It should be noted that if the deck contains no more cards at the start of a player’s turn, that player is eliminated from the game and must add the cards in their hand along with any labs they had created to the discard pile. The cards are then shuffled together to form a new draw deck. The first card is flipped over to become the new discard pile.
This game and expansion consist of only cards. The artwork on the cards is really quite nice. I really like the many different historical figures that have been characterized on each card. Each of the character cards contains a short history of that person’s contribution to science, or space in case of the expansion. The cards can also be used as a regular deck of cards as there are numbers and suits on each one like in a regular playing card deck. The main deck comes packaged in a small tuck box that will fit perfectly in your pocket for travel. The expansion comes packed with 8 new scientist cards, 4 new discovery cards and 4 extra prestige cards. The expansion adds a new blue background to create labs from. There are also double colored cards that include both blue and an additional color. The cards are really high quality and are brightly colored. I really like the design and caricatures on each one, especially the space one. The only problem that I’ve found is that I don’t have anything to hold both the expansion cards and the deck. The tuck box will only hold the science cards with no room for the space cards. This makes me a little sad, as I’ve been forced to keep everything together in a small baggie. Of course I could use a deck box but those are a bit too big for your pocket. In any event, I like the cards but need a better way to store them all together.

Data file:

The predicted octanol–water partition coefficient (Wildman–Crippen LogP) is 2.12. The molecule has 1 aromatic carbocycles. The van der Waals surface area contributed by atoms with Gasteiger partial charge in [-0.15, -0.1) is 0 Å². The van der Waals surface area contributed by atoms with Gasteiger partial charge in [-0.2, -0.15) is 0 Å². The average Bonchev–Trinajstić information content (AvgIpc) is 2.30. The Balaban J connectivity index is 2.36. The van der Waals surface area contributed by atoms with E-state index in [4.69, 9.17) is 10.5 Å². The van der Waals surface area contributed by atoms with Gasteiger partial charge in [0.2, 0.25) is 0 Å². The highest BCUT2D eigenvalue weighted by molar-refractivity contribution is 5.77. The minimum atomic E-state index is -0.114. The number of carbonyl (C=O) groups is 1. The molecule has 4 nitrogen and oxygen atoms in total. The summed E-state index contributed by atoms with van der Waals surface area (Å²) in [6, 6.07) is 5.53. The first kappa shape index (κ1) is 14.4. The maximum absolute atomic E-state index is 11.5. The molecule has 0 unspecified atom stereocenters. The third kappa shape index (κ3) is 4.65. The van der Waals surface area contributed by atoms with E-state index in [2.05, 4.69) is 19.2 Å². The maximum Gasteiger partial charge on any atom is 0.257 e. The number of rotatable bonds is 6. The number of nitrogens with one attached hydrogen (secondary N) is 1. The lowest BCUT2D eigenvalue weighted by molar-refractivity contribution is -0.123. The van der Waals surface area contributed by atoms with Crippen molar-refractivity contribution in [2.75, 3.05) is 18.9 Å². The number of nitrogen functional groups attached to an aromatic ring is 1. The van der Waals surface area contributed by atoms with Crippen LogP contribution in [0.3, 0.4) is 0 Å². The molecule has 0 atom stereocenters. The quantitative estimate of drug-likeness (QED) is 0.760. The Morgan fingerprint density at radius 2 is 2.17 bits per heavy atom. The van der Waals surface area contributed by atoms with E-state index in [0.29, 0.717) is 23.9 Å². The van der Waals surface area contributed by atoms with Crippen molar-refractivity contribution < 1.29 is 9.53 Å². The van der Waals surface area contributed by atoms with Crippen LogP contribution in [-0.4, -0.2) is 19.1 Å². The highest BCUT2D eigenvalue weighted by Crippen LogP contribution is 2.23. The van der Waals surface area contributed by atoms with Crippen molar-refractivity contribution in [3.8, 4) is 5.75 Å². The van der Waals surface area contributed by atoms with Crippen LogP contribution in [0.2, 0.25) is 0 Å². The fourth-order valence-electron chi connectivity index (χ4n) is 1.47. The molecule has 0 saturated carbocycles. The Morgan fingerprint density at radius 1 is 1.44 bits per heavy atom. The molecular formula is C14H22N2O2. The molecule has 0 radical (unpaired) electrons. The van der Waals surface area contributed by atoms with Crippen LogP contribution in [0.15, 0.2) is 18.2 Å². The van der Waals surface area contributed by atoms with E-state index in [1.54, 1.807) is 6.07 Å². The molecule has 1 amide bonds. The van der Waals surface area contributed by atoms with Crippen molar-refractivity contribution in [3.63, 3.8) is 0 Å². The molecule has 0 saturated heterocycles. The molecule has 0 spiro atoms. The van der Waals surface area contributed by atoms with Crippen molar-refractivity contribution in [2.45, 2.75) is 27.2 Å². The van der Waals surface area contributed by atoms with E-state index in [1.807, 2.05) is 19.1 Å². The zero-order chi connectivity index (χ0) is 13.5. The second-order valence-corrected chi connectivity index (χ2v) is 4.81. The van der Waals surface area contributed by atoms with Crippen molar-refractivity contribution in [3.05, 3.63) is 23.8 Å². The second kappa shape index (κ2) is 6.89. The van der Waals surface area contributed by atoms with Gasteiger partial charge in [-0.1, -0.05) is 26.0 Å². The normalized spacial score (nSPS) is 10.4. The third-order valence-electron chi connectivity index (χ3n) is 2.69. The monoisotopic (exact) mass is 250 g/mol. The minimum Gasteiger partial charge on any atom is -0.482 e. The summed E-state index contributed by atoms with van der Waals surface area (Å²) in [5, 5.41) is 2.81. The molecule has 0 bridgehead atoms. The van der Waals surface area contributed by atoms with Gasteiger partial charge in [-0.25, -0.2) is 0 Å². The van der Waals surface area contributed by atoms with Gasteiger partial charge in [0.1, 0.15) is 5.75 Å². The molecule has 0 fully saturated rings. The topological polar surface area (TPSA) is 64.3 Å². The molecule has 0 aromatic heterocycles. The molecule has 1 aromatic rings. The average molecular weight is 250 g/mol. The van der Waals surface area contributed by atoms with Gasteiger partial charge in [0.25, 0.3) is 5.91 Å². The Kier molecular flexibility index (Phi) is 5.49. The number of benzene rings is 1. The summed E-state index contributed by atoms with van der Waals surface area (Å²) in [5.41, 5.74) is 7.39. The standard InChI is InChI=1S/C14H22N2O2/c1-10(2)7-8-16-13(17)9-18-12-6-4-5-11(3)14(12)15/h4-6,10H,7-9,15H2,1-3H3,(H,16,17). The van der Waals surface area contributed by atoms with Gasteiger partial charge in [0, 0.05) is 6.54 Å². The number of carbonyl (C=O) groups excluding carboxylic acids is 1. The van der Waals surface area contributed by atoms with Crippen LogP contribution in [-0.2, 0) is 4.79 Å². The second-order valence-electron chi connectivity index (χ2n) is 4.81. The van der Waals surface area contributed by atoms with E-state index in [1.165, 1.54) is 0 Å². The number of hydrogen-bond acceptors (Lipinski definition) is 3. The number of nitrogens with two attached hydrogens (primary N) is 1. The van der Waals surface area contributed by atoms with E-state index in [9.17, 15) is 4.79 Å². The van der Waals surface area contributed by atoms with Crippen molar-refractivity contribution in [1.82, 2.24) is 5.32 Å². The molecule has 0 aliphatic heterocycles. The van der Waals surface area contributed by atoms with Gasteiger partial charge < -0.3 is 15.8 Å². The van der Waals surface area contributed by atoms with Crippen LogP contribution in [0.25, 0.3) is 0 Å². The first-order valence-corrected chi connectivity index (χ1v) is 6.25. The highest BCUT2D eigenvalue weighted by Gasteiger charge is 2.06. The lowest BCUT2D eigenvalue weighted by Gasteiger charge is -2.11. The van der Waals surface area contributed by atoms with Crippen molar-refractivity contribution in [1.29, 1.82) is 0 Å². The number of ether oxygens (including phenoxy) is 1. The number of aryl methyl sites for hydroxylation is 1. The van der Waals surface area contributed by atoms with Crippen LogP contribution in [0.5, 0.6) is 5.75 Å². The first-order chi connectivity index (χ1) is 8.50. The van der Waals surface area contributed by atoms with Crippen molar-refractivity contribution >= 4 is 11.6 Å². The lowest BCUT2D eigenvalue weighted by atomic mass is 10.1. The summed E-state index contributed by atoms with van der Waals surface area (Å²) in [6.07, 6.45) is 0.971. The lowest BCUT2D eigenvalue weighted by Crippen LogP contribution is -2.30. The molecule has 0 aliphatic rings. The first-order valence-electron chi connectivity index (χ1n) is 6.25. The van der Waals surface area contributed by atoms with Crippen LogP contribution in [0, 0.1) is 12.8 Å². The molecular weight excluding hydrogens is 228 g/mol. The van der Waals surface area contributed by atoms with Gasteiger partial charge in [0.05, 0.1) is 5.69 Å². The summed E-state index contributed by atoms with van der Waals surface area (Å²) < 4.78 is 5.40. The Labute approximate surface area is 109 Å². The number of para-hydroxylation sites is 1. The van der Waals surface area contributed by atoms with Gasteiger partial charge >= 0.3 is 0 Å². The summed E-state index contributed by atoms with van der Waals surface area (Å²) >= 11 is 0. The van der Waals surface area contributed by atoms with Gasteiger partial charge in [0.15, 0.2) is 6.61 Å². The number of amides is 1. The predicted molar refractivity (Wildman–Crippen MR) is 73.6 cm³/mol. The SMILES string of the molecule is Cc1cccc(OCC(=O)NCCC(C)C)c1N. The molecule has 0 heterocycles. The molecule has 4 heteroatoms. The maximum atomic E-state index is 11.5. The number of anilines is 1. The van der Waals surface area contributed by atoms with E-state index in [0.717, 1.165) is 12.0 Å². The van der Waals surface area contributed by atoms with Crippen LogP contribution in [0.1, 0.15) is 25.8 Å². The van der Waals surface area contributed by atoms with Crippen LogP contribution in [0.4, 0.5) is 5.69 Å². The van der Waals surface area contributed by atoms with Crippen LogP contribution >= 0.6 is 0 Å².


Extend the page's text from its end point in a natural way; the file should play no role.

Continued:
8 out of 10
The rulebook for this game comes in the form of a single card that is included in the tuck box from the original game. There are no additional rules included with the expansion, as the new cards are pretty much self explanatory. Seeing as this is such a simple game to learn and play, you don’t really need that much of an explanation into how to play. Each of the special cards are easy to understand and have everything you need to know to use them written on the card itself. I have to say, I really like the minimalistic approach that the designers used here. They could have used some big elaborate fold out, but chose instead to use 1 simple card. Pretty nice if you ask me.
8 out of 10